Mocha Porter Ice Cream

Oh gosh. It’s that time of year. It’s ice cream season again. Not that I stopped eating ice cream all winter or anything; now I’ll just eat 2-3 times as much. I blame Jeni and David for the overindulgence. If their creations weren’t blatantly staring me in the face from their place on the bookshelf all day, this blog wouldn’t always have an almost monthly spiel on how much I love the stuff. This may be the sixth ice cream post I’ve done in 10 months of this blog’s existence but trust me, there will be more. Deal with it.

I’ve become a bit of a beer fan in the last few months. My college town was really into the whole craft beer industry so it was hard to go to any restaurant or bar and resist trying some of the crazy beers they’d have for tap takeovers and steal-a-pints. I never really used to like alcohol (or drink it for that matter) until I turned 21. Then I began to pair wines and beers with food at restaurants and saw I was missing out on a really interesting, scientific, and delicious art form. And, as with most things, I seem to be drawn to the sweeter brews: porters, stouts, wheats. Back on St. Patrick’s Day I saw so much hype about Guinness floats (Guinness poured over vanilla ice cream). I tried it. It was amazing. From that moment on I scoured the Internet in search of some kind of beer ice cream and of course it all came back to Jeni and her wild concoctions. In her book she has a recipe for a Kona stout ice cream so I took that, a bottle of Tommyknocker Cocoa Porter, and made what I think is my favorite among the ice creams I’ve tried since the dawn ofmy ice cream machine.

Let me introduce you to Mocha Porter Ice Cream.

This ice cream takes all of the good aspects of a mocha frappuccino, the strong and slightly bitter coffee flavor complicated slightly by chocolate undertones, adds beer, and turns what is usually is watery icy beverage into decadently smooth and rich ice cream. Despite its high water content from the beer, the ice cream is surprising creamy yet there is just enough slight iciness that is somehow feels cooler and more refreshing on the tongue. The alcohol softens it up so it can be scooped straight from the freezer, which is especially nice when I’m stealing small spoonfuls about every thirty minutes. The beer I used was a porter flavored with cocoa and honey so the ice cream gets slight chocolaty and floral notes along with the beer’s natural strong maltiness. For the coffee, the main flavor component, I used Caribou Medium Blend coffee, which has chocolate flavors, to complement everything else going on. I have a feeling that this batch is not going to stick around for too long. Between my mom and I and the gorgeous weather we are having, I’m going to give it about a 3-day life span. Time to get buzzed!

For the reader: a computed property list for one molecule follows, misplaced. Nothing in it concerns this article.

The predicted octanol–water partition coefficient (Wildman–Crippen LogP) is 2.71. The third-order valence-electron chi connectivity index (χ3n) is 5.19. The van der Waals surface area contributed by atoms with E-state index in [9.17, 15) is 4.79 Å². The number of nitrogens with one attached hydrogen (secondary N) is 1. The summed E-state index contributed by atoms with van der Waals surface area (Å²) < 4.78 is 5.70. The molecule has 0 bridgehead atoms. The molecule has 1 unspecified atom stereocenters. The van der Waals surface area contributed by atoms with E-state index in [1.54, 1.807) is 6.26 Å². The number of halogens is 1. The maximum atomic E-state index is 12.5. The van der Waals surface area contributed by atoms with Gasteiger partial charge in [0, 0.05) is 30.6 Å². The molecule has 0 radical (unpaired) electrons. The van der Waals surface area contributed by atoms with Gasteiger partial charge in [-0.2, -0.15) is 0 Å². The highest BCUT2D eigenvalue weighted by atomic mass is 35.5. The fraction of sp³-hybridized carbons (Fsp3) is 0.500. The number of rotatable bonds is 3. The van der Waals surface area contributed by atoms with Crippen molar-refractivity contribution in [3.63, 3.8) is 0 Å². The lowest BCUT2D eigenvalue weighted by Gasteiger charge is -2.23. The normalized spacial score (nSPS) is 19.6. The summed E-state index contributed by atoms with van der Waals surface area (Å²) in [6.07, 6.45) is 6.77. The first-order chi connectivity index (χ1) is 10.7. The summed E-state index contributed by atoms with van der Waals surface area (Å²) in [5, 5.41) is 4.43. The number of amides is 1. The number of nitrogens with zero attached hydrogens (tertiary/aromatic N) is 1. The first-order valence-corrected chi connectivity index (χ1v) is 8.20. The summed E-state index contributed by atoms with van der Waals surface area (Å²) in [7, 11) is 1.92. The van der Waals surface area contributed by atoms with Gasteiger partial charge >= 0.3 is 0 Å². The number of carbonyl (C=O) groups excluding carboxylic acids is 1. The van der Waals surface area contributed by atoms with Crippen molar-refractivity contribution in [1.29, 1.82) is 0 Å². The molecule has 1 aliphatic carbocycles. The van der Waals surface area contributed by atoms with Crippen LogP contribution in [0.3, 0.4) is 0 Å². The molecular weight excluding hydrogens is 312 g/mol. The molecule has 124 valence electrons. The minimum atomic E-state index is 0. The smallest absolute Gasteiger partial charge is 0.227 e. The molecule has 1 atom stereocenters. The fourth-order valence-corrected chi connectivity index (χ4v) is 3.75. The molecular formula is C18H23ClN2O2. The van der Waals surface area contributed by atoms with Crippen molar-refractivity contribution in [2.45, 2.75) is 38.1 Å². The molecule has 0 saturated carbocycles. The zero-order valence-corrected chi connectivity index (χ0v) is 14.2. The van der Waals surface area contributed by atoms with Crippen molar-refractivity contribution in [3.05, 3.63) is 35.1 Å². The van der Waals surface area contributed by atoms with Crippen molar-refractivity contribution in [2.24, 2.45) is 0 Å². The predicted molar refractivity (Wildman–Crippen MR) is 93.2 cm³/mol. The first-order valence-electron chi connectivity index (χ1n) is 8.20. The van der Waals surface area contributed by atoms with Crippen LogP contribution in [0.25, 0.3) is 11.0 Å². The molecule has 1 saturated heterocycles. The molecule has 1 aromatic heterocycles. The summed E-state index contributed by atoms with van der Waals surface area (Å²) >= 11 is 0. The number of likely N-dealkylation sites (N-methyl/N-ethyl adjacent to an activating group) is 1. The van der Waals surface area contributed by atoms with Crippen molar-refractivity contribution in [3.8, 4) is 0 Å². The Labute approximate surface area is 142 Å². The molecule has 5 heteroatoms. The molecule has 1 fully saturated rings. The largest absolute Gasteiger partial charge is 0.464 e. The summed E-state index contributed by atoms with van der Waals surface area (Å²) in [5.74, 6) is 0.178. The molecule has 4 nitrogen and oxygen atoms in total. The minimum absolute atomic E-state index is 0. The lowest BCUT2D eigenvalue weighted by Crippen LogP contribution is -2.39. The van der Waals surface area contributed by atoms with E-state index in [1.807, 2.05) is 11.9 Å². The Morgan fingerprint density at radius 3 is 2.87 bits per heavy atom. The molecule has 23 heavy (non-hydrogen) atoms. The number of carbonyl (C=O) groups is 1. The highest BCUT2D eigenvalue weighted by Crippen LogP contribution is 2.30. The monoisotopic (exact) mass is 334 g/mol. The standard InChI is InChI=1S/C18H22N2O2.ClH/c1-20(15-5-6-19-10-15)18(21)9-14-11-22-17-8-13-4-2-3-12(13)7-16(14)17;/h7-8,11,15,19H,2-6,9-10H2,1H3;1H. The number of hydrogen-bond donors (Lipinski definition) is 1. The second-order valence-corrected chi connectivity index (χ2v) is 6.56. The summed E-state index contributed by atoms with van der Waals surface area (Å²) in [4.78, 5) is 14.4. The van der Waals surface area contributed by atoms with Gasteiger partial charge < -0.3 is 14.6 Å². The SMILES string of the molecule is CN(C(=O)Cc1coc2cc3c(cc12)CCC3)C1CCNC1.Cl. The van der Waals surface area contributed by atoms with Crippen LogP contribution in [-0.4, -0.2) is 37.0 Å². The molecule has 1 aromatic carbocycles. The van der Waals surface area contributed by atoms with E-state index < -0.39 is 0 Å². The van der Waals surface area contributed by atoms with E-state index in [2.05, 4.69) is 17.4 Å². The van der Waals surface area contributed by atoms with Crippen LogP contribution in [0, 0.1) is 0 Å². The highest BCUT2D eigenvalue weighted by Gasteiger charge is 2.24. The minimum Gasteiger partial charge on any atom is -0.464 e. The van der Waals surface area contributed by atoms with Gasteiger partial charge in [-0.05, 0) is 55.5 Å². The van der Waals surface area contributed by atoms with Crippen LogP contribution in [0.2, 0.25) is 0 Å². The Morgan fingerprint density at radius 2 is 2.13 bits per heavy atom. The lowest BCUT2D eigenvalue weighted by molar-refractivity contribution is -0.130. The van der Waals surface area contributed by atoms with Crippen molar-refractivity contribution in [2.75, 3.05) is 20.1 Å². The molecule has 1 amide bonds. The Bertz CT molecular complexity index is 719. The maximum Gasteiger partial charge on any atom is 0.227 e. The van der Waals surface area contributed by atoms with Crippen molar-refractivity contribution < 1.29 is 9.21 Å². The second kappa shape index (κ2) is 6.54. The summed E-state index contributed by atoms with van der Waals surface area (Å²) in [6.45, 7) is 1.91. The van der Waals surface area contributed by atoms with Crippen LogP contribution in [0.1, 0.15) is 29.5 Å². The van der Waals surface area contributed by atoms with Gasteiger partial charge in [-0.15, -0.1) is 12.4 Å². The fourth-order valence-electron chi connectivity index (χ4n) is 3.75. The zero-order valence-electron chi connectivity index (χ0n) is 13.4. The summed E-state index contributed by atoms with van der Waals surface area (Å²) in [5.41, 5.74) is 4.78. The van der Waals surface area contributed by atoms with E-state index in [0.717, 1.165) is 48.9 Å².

Mocha Porter Ice Cream
Slightly adapted from Jeni’s Splendid Ice Creams at Home
makes a little more than 1 quart

2 cups whole milk
1½ Tbs cornstarch
3 Tbs softened cream cheese
1/8 tsp. fine sea salt
1¼ cups heavy cream
2/3 cup sugar
2 Tbs light corn sypup
2½ Tbs coarse ground coffee, medium or dark roast (I used Caribou Medium Blend)
½ dark porter or stout beer (I used Tommyknocker Cocoa Porter)
1 tsp vanilla extract

To prep, mix two tablespoons of the milk with the cornstarch until smooth. Set aside. Whisk the cream cheese with the salt in a large heatproof bowl and set aside. Prepare an ice bath in a large bowl.

Combine the rest of the milk, the cream, the sugar, and cornstarch in a large saucepan. Bring to a boil and let boil for 4 minutes. Remove from heat and stir in the coffee grounds. Let the mixture steep for 5 minutes. Pour the mixture through a cheesecloth line sieve into another bowl to remove the coffee grounds. Squeeze the cheesecloth to extract as much flavor as possible. Return the liquid to the saucepan and bring back to a boil. Once boiling, whisk in the cornstarch slurry and cook for 1 more minute. Remove from the heat.

Whisk the milk into the cream cheese mixture until well combined and smooth. Stir in the porter and the vanilla. Transfer mixture to a gallon plastic bag and submerge in the ice bath for about 30 minutes or until the ice cream mixture is well chilled. Pour the mixture into the ice cream maker and freeze according to manufacturer’s instructions. Pack into a storage container and freeze until firm, about 4 hours, before eating.